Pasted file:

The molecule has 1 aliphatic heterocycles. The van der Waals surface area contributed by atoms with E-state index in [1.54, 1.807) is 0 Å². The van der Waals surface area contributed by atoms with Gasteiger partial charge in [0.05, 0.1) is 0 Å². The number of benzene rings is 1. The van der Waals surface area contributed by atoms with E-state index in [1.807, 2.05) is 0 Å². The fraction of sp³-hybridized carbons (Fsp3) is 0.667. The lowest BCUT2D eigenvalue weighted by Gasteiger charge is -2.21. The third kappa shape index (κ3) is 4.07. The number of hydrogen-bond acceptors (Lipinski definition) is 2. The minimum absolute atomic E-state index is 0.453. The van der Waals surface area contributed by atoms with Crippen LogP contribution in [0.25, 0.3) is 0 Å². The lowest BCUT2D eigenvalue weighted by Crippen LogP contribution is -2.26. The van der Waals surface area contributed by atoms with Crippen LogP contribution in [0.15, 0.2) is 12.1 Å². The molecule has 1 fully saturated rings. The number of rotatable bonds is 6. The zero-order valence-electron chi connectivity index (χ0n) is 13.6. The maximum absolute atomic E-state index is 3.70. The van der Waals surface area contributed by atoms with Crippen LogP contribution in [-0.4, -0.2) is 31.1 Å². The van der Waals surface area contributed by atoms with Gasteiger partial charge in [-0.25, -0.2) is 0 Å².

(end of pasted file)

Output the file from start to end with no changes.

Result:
The molecule has 1 aliphatic heterocycles. The van der Waals surface area contributed by atoms with E-state index in [1.54, 1.807) is 0 Å². The van der Waals surface area contributed by atoms with Gasteiger partial charge in [0.05, 0.1) is 0 Å². The number of benzene rings is 1. The van der Waals surface area contributed by atoms with E-state index in [1.807, 2.05) is 0 Å². The fraction of sp³-hybridized carbons (Fsp3) is 0.667. The lowest BCUT2D eigenvalue weighted by Gasteiger charge is -2.21. The third kappa shape index (κ3) is 4.07. The number of hydrogen-bond acceptors (Lipinski definition) is 2. The minimum absolute atomic E-state index is 0.453. The van der Waals surface area contributed by atoms with Crippen LogP contribution in [0.25, 0.3) is 0 Å². The lowest BCUT2D eigenvalue weighted by Crippen LogP contribution is -2.26. The van der Waals surface area contributed by atoms with Crippen LogP contribution in [0.15, 0.2) is 12.1 Å². The molecule has 1 fully saturated rings. The number of rotatable bonds is 6. The zero-order valence-electron chi connectivity index (χ0n) is 13.6. The maximum absolute atomic E-state index is 3.70. The van der Waals surface area contributed by atoms with Crippen LogP contribution in [-0.4, -0.2) is 31.1 Å². The van der Waals surface area contributed by atoms with Gasteiger partial charge in [-0.25, -0.2) is 0 Å².